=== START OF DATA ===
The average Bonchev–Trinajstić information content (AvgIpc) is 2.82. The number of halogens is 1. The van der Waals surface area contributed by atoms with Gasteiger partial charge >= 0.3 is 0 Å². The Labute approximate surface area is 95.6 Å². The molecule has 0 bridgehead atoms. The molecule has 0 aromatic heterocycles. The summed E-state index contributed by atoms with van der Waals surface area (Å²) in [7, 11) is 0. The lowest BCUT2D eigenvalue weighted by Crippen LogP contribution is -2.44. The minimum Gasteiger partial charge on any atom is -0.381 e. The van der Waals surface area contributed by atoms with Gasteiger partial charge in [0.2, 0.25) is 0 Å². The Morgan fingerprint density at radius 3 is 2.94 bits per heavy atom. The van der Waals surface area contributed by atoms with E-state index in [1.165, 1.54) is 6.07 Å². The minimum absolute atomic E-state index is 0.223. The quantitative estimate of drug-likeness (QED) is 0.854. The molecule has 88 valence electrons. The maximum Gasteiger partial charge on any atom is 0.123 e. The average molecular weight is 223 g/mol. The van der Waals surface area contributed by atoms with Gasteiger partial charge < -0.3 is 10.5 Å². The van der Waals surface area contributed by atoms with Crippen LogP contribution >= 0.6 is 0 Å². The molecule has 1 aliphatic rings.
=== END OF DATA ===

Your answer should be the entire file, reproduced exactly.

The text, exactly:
The average Bonchev–Trinajstić information content (AvgIpc) is 2.82. The number of halogens is 1. The van der Waals surface area contributed by atoms with Gasteiger partial charge >= 0.3 is 0 Å². The Labute approximate surface area is 95.6 Å². The molecule has 0 bridgehead atoms. The molecule has 0 aromatic heterocycles. The summed E-state index contributed by atoms with van der Waals surface area (Å²) in [7, 11) is 0. The lowest BCUT2D eigenvalue weighted by Crippen LogP contribution is -2.44. The minimum Gasteiger partial charge on any atom is -0.381 e. The van der Waals surface area contributed by atoms with Gasteiger partial charge in [0.2, 0.25) is 0 Å². The Morgan fingerprint density at radius 3 is 2.94 bits per heavy atom. The van der Waals surface area contributed by atoms with E-state index in [1.165, 1.54) is 6.07 Å². The minimum absolute atomic E-state index is 0.223. The quantitative estimate of drug-likeness (QED) is 0.854. The molecule has 88 valence electrons. The maximum Gasteiger partial charge on any atom is 0.123 e. The average molecular weight is 223 g/mol. The van der Waals surface area contributed by atoms with Gasteiger partial charge < -0.3 is 10.5 Å². The van der Waals surface area contributed by atoms with Crippen LogP contribution >= 0.6 is 0 Å². The molecule has 1 aliphatic rings.